5. Xiaobing Wang says:

    Dear Simon,

    Thank you very much for sharing these tips! ‘ABC (Audience Before Content)’, as you said, is Rule No.1!

    May I also suggest something like ‘housekeeping’? Before your presentation starts, let the audience know the time limit, what is going to happen afterwards, any chance for Q&A, any takeaways (handouts), etc.

    Thanks again for your valuable resources!

    Best wishes

  6. Imdad says:

    Dear Simon,

    Thank you very much for sharing your insights regarding conference presentations. I agree with the points you have raised. I am particularly interested in the relationship between content and delivery. I have had the experience of being in such presentations as an audience where the speaker was very good at delivery but the audience felt that the talk did not have that much information as they had hoped for. Maybe every presenter should think more seriously about the expectations of their audience before the presentation and prepare accordingly.

    Lecturer/Teachers Trainer
    University of Malakand, Pakistan.

  7. Imdad says:

    Dear Simon,

    I hope you are in the best of health. I watched your presentation in IATEFL online. It was fantastic to be immersed in your systematic style of presentation. I am especially fond of two things in your presentations:
    1. the way you break down difficult concepts into simple ideas for the benefit of the audience
    2. the way you are meticulous about diffusing the possibility of your ideas being misinterpreted by the audience. You seem to be so much more aware of how your words are PERCEIVED by the audience, which is, unfortunately, not a usual quality among presenters.

    Apart from many positive and inspiring qualities of your presentation at IATEFL, I also feel that if there had been some joke or humour it would have been even more effective.

    I am giving you this feedback because I felt during your workshops in Pakistan that you liked to receive evaluative comments from workshop participants about your sessions and that you were not particularly fond of receiving vague comments, ‘eulogizing’ your performance.

    Thank you.

    Imdad Khan
    Lecturer/Teachers Trainer
    University of Malakand, Pakistan.

  8. Simon Borg says:

    Thanks Imdad. Yes, I agree my IATEFL talk was a bit on the serious side (apart from the twitter anecdote at the start) and I agree that – when used appropriately (i.e. moderately) – humour can further enhance even a research presentation.

  9. Peter Fenton says:

    Simon, I think you are right to draw attention to the issue of effective use of time during any presentation but which was particularly pertinent to many of the 30 minute talks at the recent IATEFL conference, like you suggested.

    This was the first time that I attended an IATEFL conference but I think I am right in thinking that this was also the first time that presenters were limited to 30 minutes in some of the sessions. My feeling is that quite a few of those presenting were not used to giving a 30 minute talk and struggled to cope with the limited time frame.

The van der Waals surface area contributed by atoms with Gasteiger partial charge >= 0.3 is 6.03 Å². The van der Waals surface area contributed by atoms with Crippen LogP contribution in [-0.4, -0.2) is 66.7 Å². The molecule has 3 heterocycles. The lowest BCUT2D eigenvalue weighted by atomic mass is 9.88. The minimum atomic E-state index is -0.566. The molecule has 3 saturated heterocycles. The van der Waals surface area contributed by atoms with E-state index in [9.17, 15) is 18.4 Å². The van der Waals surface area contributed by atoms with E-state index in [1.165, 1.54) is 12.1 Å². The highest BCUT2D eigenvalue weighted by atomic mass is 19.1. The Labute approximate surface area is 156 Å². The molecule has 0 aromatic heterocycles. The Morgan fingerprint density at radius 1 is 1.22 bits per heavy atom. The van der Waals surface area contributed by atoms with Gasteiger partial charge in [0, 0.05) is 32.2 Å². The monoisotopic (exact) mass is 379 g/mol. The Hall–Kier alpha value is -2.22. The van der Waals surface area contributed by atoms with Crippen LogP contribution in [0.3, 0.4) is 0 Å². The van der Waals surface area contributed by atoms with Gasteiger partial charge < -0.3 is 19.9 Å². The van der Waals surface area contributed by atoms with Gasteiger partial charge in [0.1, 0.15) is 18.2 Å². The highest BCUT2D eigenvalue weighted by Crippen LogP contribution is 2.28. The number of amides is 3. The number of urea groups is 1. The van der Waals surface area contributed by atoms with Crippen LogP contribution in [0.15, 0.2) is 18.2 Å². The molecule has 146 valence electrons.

I think the point about using warmers at the beginning of a session is a perfectly valid one but I felt that a more pressing issue was simply that quite a few presenters misjudged how much content they could fit into a 30 minute talk. As such, there was insufficient time for questions at the end, which I felt was a great shame.

    Personally speaking, I thought the best talks were those that referred to theory (especially empirical research) whilst also offering some classroom implications. In this respect, Michael McCarthy and Craig Thaine’s were probably the most successful that I saw at the conference. Both presentations were well structured with a single clear
    strand running through them that was supported with evidence and two or three practical suggestions. Less successful presentations sometimes left me confused as to what the main point the presenter was trying to convey.

    Other weakness I found were that some presenters were a little guilty of overgeneralizing and making claims they couldn’t support in order to justify their point of view where a more balanced approach would have been more welcome. Your own talk (which I have just watched online) was a good example of how to carefully avoid making overblown claims or denigrating another aspect of ELT (in this case, other forms of professional development).

    I think it’s possible to get something out of a presentation with interesting content but poorly delivered, it’s just that it can be quite difficult and you have to be able to see beyond any weaknesses in delivery. On the other hand, if the content does little to stimulate you, then no presentation skills can really make up for that.

    I think it’s also important to note that different styles of delivery can be equally effective and that presenters shouldn’t feel that they have the need to adjust to a style they are not comfortable with. Ken Wilson gave a very effective workshop with lots of energy, humour and enthusiasm but this was not a style that would necessarily come naturally to many people. On the other hand, Craig Thaine spoke in a very calm, relaxed and informative way but I felt his delivery was just as effective. This may also be partly because the first was a workshop and the second was a talk, but also because of the area of interests that were covered. In Ken Wilson’s case this was Young Learners and in Craig Thaine’s talk it was EAP. Perhaps the perceived seriousness of the topics (and in particular the likely audience) also therefore had an impact.